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An Iconic American Town: Exploring the Deep History of Levittown, NY

LongIsland.com

Abraham Levitt spearheaded an unprecedented degree of low-cost housing development in 1947, with the aim to provide returning WW2 vets with affordable housing options.

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The Levittown Historical Society Museum is located at 150 Abbey Lane.

Photo by: Chris Boyle

Levittown, NY - February 7, 2019 - During World War II, Abraham Levitt transformed Levittown – formerly a nondescript Long Island region consisting of mostly undeveloped flatlands – into a pioneering community in the field of lightning-fast urban development, and all in the name of serving battle-weary veterans returning from overseas in the 1940’s.
 
Today, Levitt’s amazing achievements are chronicled in the Levittown Historical Society Museum, located at 150 Abbey Lane in the Levittown Memorial Education Center. But despite the deep and rich history of the town, Historical Society President Paul Manton said that he still runs into residents that have stumbled upon the institution for the very first time; however, also surprising to him are the equal number of informed visitors, some of whom literally traveled across the world to see the town that Abraham Levitt built.
 
“I get people who come in here and say that they’ve lived here 18 years and they only just found out now there was a museum here. But then the same day I’ll get someone here from Brussels or Belgium or Tokyo,” he said. “People come to this Museum from all over the world, such as University students who are studying 20th century American History, architecture, civil engineering, urban planning…meanwhile, I’m wondering how someone heard about us in Brussels of all places?”
 
Previously consisting mainly of farmland, Abraham Levitt spearheaded an unprecedented degree of low-cost housing development in 1947, with the aim to provide returning WW2 vets with affordable housing options; available were Cape Cod and Ranch-style dwellings, ranging in price from $6,990 to $9,990. 17,447 units were erected by the end of 1951, all utilizing a groundbreaking 26-step reverse assembly line technique that soon set the standard for construction worldwide, according to Manton.
 
Multiple exhibits display painstakingly re-created facets of 1950’s American life. Photo Credit: Chris Boyle.
 
“You could go from a cement slab to a house that you could live in – with all the extras – in 48 hours. They were building 18 houses a day, 36 during peak production,” he said. “One of the reasons they could build so fast was because the houses didn’t have basements…building a basement for each home would have slowed everything down massively. In fact, Town of Hempstead building codes at the time required homes to have basements, and Levitt staged a march on Town Hall in May of 1947 with hundreds of veterans, and they changed the law that day.”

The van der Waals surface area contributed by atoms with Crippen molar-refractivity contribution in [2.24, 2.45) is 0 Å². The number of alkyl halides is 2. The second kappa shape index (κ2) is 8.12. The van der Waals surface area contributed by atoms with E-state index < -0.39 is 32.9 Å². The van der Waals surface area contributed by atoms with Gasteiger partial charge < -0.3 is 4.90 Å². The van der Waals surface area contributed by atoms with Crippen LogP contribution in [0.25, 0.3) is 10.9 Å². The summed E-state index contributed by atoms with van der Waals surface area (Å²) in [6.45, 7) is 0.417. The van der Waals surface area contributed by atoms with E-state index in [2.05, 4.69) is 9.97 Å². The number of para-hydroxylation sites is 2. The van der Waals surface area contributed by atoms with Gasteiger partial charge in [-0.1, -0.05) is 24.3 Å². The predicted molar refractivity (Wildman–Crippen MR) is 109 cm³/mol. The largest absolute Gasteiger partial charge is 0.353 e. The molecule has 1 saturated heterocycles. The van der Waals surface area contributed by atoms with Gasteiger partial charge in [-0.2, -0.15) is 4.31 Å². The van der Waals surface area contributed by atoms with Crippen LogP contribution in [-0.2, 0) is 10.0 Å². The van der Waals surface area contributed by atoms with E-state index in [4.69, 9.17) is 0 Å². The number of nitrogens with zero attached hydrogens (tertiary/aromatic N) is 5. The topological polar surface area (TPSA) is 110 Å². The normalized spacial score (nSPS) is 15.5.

The museum, originally created in 1997, was only to be a temporary exhibit, but Manton noted that it became so popular that it eventually became permanent and, soon, expanded upon. The museum itself seems to magically encapsulate a bygone era of Levittown, a time when life was far less complicated than it is today. Multiple exhibits display painstakingly re-created facets of 1950’s American life, including a bedroom, kitchen, and living room, all adorned with period-specific items and relics. Detailed models and pictures abound, chronicling the evolution of Levittown’s construction, starting with its humble farming roots and finishing with the proud community that Abraham Levitt gave birth to.
 
An 1950’s-era television/stereo combo unit. Photo Credit: Chris Boyle.
 
“Our collection was accumulated largely through donations…people would clear out grandma’s attic and such. A lot of the photographs you see here are things that were in the public domain, and some of them were donated by families,” Manton said. “Originally the museum was smaller, but as the collection grew and interest in the museum along with it, the school district allow us to knock down the far wall, expanding our space.”
 
Admission to the museum is completely free, and the museum itself is staffed entirely by passionate, knowledgeable volunteers who are able to give tours and answer questions, serving as conduits to the past that any history buff should take advantage of.
 
Detailed models and pictures abound in the Levittown Historical Society Museum. Photo Credit: Chris Boyle.
 
“The museum is a great source of pride for me. It’s an important story because it’s not just the story of a local community…we’re part of a larger phenomenon,” Manton said. “There are suburban developments all over the world that were designed by some of the mass production techniques and marketing and labor techniques that were revolutionized right here in Levittown. Levittown is a global phenomenon.”